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<title>11. Quadractic Quizzicality byhttps://blogs.warwick.ac.uk/jodielatham/entry/11_quadractic_quizzicality/2011-10-25T16:39:29Z2011-10-02T15:04:56Z<p><strong>11. Quadractic Quizzicality</strong></p>
<p><strong>Question: </strong>Suppose B and C are random numbers from a uniform(0,1) distribution. What is the probabilty that x^2 + Bx + C = 0 has two real roots?</p>
<p><strong>Solution:</strong> x has two real roots if its discriminant is greater than zero. i.e B^2 - 4C > 0. </p>
<p>So B^2 > 4C or c < B^2/4.</p>
<p>The sample space for B and C has an area of 1 and the area beneath the curve of C = B^2/4 represents the values for B and C that result in real roots.</p>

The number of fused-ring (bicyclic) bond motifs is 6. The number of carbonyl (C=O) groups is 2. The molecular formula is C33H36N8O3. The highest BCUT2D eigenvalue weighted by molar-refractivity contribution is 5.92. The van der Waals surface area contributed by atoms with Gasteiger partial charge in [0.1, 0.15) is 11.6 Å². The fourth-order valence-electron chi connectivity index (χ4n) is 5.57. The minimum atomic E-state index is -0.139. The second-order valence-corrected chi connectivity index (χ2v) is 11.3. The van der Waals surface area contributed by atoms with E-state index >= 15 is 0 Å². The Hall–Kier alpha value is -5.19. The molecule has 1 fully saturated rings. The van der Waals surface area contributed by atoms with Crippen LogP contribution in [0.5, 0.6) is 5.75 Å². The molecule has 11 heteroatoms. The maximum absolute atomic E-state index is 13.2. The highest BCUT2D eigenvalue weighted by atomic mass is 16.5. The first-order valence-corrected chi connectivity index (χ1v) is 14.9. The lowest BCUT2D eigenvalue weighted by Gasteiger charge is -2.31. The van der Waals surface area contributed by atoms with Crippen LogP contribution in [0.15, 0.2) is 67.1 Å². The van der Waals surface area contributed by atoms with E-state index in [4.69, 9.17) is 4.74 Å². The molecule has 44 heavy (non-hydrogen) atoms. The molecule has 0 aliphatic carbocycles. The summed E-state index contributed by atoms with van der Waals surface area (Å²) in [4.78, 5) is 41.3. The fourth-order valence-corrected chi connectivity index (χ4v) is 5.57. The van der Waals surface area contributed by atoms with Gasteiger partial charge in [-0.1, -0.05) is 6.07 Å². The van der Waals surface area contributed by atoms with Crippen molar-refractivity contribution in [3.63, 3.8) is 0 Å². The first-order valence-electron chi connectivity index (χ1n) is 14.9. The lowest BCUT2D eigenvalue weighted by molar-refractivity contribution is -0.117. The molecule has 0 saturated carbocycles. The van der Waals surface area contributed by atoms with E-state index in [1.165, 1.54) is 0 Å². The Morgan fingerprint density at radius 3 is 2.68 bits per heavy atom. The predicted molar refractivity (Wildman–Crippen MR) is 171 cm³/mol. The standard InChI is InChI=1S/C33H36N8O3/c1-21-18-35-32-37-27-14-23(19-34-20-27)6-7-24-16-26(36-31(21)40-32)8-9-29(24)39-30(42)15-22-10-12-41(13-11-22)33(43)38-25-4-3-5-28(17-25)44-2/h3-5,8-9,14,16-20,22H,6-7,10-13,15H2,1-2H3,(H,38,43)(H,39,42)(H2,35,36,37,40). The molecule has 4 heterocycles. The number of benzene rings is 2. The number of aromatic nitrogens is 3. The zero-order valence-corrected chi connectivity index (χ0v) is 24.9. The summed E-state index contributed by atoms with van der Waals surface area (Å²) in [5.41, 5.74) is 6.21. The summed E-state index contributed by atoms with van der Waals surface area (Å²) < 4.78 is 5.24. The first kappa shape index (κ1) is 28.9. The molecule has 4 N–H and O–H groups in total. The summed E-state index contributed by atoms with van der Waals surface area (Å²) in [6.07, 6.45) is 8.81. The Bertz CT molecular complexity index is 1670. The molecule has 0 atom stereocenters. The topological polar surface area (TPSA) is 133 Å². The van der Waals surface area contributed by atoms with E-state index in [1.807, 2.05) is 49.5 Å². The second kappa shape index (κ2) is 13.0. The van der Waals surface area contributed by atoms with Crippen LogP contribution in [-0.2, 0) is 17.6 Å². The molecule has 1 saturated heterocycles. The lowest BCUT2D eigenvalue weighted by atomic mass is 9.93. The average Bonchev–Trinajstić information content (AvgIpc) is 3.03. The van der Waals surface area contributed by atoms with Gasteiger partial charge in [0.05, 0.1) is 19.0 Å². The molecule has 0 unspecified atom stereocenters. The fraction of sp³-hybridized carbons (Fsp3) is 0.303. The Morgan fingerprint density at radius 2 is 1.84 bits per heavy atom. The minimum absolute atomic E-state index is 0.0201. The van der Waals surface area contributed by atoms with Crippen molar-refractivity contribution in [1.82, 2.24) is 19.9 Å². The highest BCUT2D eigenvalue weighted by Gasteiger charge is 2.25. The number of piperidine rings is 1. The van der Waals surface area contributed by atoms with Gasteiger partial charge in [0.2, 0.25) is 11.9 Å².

<p>So the probabilty that B^2 - 4C > 0 (the equation x^2 + Bx + C = 0 has two real roots) is the integral from 0 to 1 of B^2 /4 which is 1/12.<br />
</p><p><strong>11. Quadractic Quizzicality</strong></p>
<p><strong>Question: </strong>Suppose B and C are random numbers from a uniform(0,1) distribution. What is the probabilty that x^2 + Bx + C = 0 has two real roots?</p>
<p><strong>Solution:</strong> x has two real roots if its discriminant is greater than zero. i.e B^2 - 4C > 0. </p>
<p>So B^2 > 4C or c < B^2/4.</p>
<p>The sample space for B and C has an area of 1 and the area beneath the curve of C = B^2/4 represents the values for B and C that result in real roots.</p>
<p>So the probabilty that B^2 - 4C > 0 (the equation x^2 + Bx + C = 0 has two real roots) is the integral from 0 to 1 of B^2 /4 which is 1/12.<br />
</p>